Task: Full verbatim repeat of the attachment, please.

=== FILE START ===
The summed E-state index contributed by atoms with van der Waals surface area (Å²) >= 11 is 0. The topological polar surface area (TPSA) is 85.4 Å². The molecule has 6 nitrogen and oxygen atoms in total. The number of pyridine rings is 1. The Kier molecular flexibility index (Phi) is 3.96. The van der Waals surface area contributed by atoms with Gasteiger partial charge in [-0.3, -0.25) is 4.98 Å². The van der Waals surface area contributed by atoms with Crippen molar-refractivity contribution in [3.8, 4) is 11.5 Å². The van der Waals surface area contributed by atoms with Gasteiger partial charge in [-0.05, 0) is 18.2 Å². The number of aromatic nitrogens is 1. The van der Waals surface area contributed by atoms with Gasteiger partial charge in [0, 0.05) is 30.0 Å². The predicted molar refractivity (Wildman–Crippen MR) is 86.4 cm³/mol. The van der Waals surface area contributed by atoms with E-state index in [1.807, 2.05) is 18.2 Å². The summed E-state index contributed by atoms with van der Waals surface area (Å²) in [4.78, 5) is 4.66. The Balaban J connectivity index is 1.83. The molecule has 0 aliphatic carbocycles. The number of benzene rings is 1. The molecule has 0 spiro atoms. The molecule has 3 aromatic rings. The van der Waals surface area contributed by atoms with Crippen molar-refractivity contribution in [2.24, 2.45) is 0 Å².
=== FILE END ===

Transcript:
The summed E-state index contributed by atoms with van der Waals surface area (Å²) >= 11 is 0. The topological polar surface area (TPSA) is 85.4 Å². The molecule has 6 nitrogen and oxygen atoms in total. The number of pyridine rings is 1. The Kier molecular flexibility index (Phi) is 3.96. The van der Waals surface area contributed by atoms with Gasteiger partial charge in [-0.3, -0.25) is 4.98 Å². The van der Waals surface area contributed by atoms with Crippen molar-refractivity contribution in [3.8, 4) is 11.5 Å². The van der Waals surface area contributed by atoms with Gasteiger partial charge in [-0.05, 0) is 18.2 Å². The number of aromatic nitrogens is 1. The van der Waals surface area contributed by atoms with Gasteiger partial charge in [0, 0.05) is 30.0 Å². The predicted molar refractivity (Wildman–Crippen MR) is 86.4 cm³/mol. The van der Waals surface area contributed by atoms with E-state index in [1.807, 2.05) is 18.2 Å². The summed E-state index contributed by atoms with van der Waals surface area (Å²) in [4.78, 5) is 4.66. The Balaban J connectivity index is 1.83. The molecule has 0 aliphatic carbocycles. The number of benzene rings is 1. The molecule has 0 spiro atoms. The molecule has 3 aromatic rings. The van der Waals surface area contributed by atoms with Crippen molar-refractivity contribution in [2.24, 2.45) is 0 Å².